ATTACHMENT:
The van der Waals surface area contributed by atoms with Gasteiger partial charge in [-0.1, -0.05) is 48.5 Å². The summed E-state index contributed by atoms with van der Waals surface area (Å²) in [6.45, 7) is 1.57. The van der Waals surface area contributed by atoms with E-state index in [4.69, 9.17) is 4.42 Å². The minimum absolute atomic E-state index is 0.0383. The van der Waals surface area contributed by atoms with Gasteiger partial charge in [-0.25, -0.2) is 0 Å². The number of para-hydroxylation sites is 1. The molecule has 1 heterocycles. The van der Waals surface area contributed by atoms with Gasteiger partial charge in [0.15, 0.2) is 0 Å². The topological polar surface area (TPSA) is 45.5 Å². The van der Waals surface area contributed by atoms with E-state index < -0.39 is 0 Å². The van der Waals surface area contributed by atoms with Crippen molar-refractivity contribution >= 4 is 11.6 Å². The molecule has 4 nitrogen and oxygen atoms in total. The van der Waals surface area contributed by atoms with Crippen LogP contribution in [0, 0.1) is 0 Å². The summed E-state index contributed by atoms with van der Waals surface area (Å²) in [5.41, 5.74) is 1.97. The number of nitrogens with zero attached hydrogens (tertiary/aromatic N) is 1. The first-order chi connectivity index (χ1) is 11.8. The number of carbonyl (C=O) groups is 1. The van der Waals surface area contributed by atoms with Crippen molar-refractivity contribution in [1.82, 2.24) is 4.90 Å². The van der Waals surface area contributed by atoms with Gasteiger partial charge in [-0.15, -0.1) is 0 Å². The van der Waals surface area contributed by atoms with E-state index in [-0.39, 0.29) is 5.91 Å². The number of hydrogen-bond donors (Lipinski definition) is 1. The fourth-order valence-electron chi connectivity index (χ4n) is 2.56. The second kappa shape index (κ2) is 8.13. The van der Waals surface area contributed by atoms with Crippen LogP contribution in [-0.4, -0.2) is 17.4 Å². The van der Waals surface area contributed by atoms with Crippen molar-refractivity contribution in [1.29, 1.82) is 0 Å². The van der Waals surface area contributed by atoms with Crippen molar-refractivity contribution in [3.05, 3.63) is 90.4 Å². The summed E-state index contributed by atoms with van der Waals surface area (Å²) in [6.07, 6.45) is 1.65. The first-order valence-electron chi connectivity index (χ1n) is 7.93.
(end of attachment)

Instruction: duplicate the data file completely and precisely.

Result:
The van der Waals surface area contributed by atoms with Gasteiger partial charge in [-0.1, -0.05) is 48.5 Å². The summed E-state index contributed by atoms with van der Waals surface area (Å²) in [6.45, 7) is 1.57. The van der Waals surface area contributed by atoms with E-state index in [4.69, 9.17) is 4.42 Å². The minimum absolute atomic E-state index is 0.0383. The van der Waals surface area contributed by atoms with Gasteiger partial charge in [-0.25, -0.2) is 0 Å². The number of para-hydroxylation sites is 1. The molecule has 1 heterocycles. The van der Waals surface area contributed by atoms with Gasteiger partial charge in [0.15, 0.2) is 0 Å². The topological polar surface area (TPSA) is 45.5 Å². The van der Waals surface area contributed by atoms with E-state index < -0.39 is 0 Å². The van der Waals surface area contributed by atoms with Crippen molar-refractivity contribution >= 4 is 11.6 Å². The molecule has 4 nitrogen and oxygen atoms in total. The van der Waals surface area contributed by atoms with Crippen LogP contribution in [0, 0.1) is 0 Å². The summed E-state index contributed by atoms with van der Waals surface area (Å²) in [5.41, 5.74) is 1.97. The number of nitrogens with zero attached hydrogens (tertiary/aromatic N) is 1. The first-order chi connectivity index (χ1) is 11.8. The number of carbonyl (C=O) groups is 1. The van der Waals surface area contributed by atoms with Crippen molar-refractivity contribution in [1.82, 2.24) is 4.90 Å². The van der Waals surface area contributed by atoms with Gasteiger partial charge in [-0.15, -0.1) is 0 Å². The van der Waals surface area contributed by atoms with E-state index in [-0.39, 0.29) is 5.91 Å². The number of hydrogen-bond donors (Lipinski definition) is 1. The fourth-order valence-electron chi connectivity index (χ4n) is 2.56. The second kappa shape index (κ2) is 8.13. The van der Waals surface area contributed by atoms with Crippen LogP contribution in [-0.4, -0.2) is 17.4 Å². The van der Waals surface area contributed by atoms with Crippen molar-refractivity contribution in [1.29, 1.82) is 0 Å². The van der Waals surface area contributed by atoms with Crippen molar-refractivity contribution in [3.05, 3.63) is 90.4 Å². The summed E-state index contributed by atoms with van der Waals surface area (Å²) in [6.07, 6.45) is 1.65. The first-order valence-electron chi connectivity index (χ1n) is 7.93.